Tenet, who read the Senate report last week, told a friend, “I’m not going to be chased out by a piece of paper.”
But neither did he want to become a focus in the presidential compaign – either as a target of Democrats’ attack or as a defender of the Bush White House.
Former Sen. David Boren, D-Okla., a longtime friend of Tenet, said Democrats in the campaign will surely bring up a passage in Bob Woodward’s new book, in which Tenet is quoted as telling Bush that the evidence that Saddam had weapons of mass destruction amounted to a “slam-dunk case.”
Tenet “was not going to talk about conversations with the president and he did not want to see the agency as a political football,” said Boren, who was chairman of the Senate intelligence panel when Tenet was a Senate staffer.
Boren said Tenet had been looking for a time when he could step down. “Each time he started to resign, they would be in the middle of something and the president wanted him to stay on,” Boren said. More than avoiding the coming criticism, Boren said, Tenet “wanted to get on with the rest of his life.”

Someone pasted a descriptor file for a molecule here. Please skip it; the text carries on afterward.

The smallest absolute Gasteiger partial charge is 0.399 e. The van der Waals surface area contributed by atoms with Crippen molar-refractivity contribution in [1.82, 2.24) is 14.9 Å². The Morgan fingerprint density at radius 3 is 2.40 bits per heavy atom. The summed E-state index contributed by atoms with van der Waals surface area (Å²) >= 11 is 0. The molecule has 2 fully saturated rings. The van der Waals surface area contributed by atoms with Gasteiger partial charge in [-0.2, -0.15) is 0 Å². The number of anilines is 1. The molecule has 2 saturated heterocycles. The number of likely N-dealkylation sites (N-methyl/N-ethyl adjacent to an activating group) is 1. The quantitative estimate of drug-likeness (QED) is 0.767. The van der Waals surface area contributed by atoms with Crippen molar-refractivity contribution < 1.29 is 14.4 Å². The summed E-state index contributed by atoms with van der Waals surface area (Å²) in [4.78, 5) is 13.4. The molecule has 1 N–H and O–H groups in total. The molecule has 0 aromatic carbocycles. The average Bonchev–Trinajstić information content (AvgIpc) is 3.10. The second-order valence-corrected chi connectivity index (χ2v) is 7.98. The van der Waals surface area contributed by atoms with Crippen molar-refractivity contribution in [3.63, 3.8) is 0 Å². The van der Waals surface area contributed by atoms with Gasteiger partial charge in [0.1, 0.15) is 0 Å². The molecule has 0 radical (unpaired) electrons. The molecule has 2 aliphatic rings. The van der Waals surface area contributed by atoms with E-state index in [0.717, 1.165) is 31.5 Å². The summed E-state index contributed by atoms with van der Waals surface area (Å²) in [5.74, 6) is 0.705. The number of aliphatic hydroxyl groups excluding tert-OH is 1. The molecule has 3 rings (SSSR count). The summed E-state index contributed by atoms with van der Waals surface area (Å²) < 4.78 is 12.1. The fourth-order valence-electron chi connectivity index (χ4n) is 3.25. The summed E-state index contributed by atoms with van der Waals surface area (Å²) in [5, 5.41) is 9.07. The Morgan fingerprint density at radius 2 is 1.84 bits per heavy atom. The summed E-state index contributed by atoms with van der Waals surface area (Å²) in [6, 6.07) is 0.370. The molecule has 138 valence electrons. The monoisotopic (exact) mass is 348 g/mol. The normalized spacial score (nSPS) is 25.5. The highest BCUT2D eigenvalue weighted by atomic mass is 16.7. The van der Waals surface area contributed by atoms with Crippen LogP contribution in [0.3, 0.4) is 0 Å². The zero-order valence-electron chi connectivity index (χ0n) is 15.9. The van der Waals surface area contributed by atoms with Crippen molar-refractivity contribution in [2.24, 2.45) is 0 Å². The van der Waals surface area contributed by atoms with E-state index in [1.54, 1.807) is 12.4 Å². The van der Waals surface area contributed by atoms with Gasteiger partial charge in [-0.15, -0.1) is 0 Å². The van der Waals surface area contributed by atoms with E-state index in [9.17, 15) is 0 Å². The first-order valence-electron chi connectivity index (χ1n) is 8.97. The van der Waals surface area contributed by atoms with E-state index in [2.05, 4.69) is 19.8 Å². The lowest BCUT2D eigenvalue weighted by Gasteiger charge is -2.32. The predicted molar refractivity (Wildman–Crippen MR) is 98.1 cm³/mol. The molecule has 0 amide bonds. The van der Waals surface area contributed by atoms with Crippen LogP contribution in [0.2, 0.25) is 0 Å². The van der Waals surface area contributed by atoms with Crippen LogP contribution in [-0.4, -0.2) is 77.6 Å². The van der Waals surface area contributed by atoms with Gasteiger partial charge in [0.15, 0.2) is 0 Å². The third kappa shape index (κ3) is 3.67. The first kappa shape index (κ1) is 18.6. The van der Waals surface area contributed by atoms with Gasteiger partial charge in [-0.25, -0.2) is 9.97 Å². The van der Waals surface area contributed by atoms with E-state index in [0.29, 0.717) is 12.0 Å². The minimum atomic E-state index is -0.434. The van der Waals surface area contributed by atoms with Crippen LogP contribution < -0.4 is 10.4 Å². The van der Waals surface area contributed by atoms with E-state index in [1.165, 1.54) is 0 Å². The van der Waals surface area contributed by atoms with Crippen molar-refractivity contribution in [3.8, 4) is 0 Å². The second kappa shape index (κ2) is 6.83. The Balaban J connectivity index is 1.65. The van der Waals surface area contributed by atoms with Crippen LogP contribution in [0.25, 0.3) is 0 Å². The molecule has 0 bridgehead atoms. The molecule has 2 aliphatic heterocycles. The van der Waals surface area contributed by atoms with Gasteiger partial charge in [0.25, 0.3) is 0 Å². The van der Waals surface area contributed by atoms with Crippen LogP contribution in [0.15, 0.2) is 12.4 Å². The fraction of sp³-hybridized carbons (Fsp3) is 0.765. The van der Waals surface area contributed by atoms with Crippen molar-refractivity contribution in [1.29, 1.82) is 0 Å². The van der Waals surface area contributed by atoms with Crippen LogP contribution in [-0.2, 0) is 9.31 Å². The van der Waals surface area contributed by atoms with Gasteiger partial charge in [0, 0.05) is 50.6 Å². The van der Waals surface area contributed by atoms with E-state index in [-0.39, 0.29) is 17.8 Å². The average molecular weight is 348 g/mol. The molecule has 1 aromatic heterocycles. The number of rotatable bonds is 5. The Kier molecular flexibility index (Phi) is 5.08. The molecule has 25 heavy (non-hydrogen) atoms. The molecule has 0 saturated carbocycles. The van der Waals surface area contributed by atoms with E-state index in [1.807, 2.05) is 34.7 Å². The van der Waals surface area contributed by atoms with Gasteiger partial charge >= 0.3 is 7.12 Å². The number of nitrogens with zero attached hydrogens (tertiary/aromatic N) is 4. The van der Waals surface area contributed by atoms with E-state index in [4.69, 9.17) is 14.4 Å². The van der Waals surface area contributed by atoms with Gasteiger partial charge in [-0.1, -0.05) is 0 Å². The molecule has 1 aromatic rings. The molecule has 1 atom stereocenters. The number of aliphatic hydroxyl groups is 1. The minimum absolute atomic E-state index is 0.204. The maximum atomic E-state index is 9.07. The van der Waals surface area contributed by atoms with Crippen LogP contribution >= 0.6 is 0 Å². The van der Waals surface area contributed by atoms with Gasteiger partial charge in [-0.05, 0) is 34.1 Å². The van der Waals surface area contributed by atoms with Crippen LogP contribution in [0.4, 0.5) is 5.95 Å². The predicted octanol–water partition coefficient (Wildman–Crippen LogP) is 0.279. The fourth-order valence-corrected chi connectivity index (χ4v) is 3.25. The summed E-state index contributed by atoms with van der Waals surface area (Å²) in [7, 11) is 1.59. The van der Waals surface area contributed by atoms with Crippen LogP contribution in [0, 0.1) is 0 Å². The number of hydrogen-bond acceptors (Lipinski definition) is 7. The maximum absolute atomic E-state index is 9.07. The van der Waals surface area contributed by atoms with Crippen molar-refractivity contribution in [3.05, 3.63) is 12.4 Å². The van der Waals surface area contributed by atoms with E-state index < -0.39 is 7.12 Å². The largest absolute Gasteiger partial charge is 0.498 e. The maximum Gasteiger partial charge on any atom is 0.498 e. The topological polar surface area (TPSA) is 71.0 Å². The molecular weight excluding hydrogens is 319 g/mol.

The recent crush of criticism of the CIA has virtually drowned out public talk of the agency’s successes, which include the assassination or capture of two-thirds of al Qaeda’s leadership, the dismantling of Pakistani scientist A.Q. Khan’s black-market nuclear supply network, pushing Libyan leader Moammar Gaddafi to end his nuclear-weapons programs and the fact that there have been no terrorist attacks in the United States since Sept, 11, 2001.
In his address to CIA employees, Tenet only briefly acknowledged the agency’s troubles. “Our record is not without flaws,” he said. “The world of intelligence is a uniquely human endeavor . . . and we all understand the need to always do better. We are not perfect but one of our best kept secrets is that we are very, very, very good.”
Several Florida lawmakers suggested Bush replace Tenet with Rep. Porter Goss, R-Fla., chairman of the House Intelligence Committee and a former CIA case officer who would have a good chance at confirmation. Goss, 65, who is retiring after 16 years in the House, said he had not ruled out such an appointment.
Bush kept the secret overnight even from some of his closest aides, and no public word of the news leaked out until moments before the president made his comments on the South Lawn at 10:26 a.m. as he headed toward his chopper, Marine One. Tenet has said he would like to go into business as well as write, lecture and teach at a university after he leaves the job.